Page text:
The other memorable game I made was also based on a favorite comic. Simply called "Doctor Doom," it had the player play against Kristoff, one of Doctor Doom's robot doubles who became self aware and thought he was in fact Doom. The player had to guide the real Doom thru his highly fortified castle mowing thru an army of renegade Doombots and even fight the Fantastic Four. It was not too difficult to emulate the FF's powers as weapons, tho Mister Fantastic did pose a problem. I wanted him to have stretchy arms, of course, but needed a way get the software to do that. There had to be a way, because arcade games at the time did cool tricks like that with sprites, I just had to figure it out. "If Ikari Warriors can do it, I can do it!" The trick was making Mister Fantastic's hands as separate enemies and program their movement independently. SEUCK allowed you to set speed and movement attributes for every sprite, and allowed yo to attach "child" sprites to "parent" sprites. So to the hands I attached several arm segments, where each different arm piece had a -1 slower speed than the previous. It's kind of hard to describe, but trust me: stretchy arms. I was so damn proud of those stretchy arms, and I didn't realize it at the time but SEUCK was really getting me to think and deconstruct how videogames were made.
Fast forward: I'm interviewing for a testing job at Electronic Arts, and they are asking me all this stuff about the games I've played. At one point I go on and on about Spider-Man and Doctor Doom, and the guy is asking which one, because he hadn't heard of them. I'm all, "Oh, the ones I made myself," and whipped out the disks and asked if they had an Amiga to play them on. They did, the reaction was a mix of surprise and curiosity, but they offered me the job. This of course led to exposure of new, professional tools, and even more ways of thinking about making games. It only furthered my love for videogames inside and out.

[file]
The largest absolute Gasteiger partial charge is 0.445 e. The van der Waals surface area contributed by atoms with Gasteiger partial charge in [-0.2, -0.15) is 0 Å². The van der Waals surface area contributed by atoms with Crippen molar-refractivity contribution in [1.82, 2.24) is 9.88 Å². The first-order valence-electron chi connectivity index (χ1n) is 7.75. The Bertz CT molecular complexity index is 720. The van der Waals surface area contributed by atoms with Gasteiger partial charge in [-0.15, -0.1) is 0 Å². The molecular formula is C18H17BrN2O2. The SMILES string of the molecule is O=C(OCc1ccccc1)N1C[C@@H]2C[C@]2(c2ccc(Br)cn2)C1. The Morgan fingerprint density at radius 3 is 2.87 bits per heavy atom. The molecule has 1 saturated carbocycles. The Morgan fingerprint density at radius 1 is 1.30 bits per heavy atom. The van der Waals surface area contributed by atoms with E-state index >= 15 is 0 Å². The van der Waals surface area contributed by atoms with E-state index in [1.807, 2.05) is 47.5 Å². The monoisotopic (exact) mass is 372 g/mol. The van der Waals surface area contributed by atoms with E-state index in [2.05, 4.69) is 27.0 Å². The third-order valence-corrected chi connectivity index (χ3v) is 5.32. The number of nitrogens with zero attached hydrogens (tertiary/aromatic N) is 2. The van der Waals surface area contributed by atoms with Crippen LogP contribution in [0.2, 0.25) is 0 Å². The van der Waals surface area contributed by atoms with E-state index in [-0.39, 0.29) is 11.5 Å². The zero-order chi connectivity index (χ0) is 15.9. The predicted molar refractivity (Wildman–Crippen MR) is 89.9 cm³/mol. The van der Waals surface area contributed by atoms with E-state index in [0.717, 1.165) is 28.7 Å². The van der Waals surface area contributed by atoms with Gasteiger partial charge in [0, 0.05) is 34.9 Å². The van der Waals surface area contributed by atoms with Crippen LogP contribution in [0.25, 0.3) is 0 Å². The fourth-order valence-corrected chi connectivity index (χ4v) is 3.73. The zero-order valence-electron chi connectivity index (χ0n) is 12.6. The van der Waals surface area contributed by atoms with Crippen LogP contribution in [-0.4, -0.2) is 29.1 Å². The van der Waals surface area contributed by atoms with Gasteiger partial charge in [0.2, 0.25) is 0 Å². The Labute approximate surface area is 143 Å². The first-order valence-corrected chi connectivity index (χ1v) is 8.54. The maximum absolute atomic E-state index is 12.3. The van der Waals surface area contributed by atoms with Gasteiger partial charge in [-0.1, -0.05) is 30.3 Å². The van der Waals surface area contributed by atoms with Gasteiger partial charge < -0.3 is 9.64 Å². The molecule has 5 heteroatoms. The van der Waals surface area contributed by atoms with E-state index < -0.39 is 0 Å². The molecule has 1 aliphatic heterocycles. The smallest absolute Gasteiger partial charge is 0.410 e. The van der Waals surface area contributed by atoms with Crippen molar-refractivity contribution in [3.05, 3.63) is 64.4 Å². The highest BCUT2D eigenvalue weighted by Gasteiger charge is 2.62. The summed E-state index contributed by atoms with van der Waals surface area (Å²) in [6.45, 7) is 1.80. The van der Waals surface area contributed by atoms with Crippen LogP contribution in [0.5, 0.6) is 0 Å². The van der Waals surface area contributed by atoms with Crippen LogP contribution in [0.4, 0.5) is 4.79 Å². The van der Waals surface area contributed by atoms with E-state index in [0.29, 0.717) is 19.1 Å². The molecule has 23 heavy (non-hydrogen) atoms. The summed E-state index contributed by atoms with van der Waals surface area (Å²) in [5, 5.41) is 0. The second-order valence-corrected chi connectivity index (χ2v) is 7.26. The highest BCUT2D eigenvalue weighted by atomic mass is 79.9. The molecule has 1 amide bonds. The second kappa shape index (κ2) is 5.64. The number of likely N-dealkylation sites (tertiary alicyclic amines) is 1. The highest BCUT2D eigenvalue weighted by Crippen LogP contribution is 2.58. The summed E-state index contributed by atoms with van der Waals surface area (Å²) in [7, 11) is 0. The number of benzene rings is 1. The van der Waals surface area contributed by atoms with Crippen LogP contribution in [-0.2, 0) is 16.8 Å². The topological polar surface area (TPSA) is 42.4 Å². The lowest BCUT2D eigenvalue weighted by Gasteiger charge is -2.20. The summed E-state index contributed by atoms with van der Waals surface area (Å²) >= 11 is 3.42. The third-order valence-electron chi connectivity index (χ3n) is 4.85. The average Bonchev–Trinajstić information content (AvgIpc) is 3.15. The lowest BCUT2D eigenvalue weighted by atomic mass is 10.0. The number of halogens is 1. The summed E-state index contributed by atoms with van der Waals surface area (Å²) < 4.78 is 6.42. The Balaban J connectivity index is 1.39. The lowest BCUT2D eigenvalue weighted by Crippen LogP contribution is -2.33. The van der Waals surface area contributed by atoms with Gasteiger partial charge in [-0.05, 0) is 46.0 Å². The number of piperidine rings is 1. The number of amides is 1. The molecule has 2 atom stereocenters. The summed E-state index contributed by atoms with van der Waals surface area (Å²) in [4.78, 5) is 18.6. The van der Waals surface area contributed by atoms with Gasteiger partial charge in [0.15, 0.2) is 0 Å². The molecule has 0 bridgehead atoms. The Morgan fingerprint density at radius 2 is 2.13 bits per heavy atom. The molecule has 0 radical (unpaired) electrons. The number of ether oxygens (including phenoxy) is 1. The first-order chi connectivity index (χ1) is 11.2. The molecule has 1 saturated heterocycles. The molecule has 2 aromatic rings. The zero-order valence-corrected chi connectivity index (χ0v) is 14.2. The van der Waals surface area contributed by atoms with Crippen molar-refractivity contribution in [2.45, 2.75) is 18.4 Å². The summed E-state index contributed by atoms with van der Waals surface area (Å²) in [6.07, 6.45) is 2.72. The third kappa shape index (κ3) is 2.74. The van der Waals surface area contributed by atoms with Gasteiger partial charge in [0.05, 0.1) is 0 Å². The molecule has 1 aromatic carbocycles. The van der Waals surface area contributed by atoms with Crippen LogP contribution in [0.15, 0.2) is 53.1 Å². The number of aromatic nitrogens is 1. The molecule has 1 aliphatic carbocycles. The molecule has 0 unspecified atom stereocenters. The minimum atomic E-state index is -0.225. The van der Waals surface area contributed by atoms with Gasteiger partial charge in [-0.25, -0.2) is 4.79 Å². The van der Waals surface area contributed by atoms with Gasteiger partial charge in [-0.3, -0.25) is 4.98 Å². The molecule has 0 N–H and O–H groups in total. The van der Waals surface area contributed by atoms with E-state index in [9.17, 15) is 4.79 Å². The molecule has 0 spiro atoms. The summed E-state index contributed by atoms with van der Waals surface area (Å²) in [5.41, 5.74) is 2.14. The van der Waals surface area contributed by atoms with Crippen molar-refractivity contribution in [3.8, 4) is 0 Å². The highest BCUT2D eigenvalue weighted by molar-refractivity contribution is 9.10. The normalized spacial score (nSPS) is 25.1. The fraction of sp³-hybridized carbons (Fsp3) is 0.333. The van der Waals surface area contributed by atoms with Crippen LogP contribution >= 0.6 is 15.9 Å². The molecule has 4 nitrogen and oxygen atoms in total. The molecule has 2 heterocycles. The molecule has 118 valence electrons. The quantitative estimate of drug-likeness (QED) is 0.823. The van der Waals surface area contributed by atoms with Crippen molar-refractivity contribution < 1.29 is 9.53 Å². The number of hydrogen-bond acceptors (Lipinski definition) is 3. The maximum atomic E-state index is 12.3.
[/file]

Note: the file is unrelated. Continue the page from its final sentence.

From PC to Genesis, SNES, Playstation and on, it's been games ever since. I've done all kinds of stuff in the industry over the years, but all in all I've been making a living making games, something as a kid I never thought I could do. Dozens of times I've been on the other side of that interview, and I can say to everyone who wants into the biz if you want that edge, make games. Over and over I note that people who get hired are people who involve themselves in the creative process on their own. Be it Doom maps, Sim Golf courses, Unreal mods, Little Big Planet levels, programmers, artists, designers-- find a way. I don't claim that SEUCK was the only thing I had gong for me, and it wasn't even the only construction kit I played with. But I garner it helped clinch the deal.
Some kind of Amiga Emulator exists, I'd love to try and get the old SEUCK games up and running again, but I've yet to properly follow up on it. Altho I'm sure as an adult and seasoned gamer my old games may not be as amazing as I thought they were, in retrospect I know they were crude. But I sure do remember making them with a smile.
The SEUCK Vault
Shoot-em-up Construction Kreator (PC translation)
[url=http://en.wikipedia.org/wiki/Shoot'Em-Up_Construction_Kit]SEUCK @ Wikipedia[/url]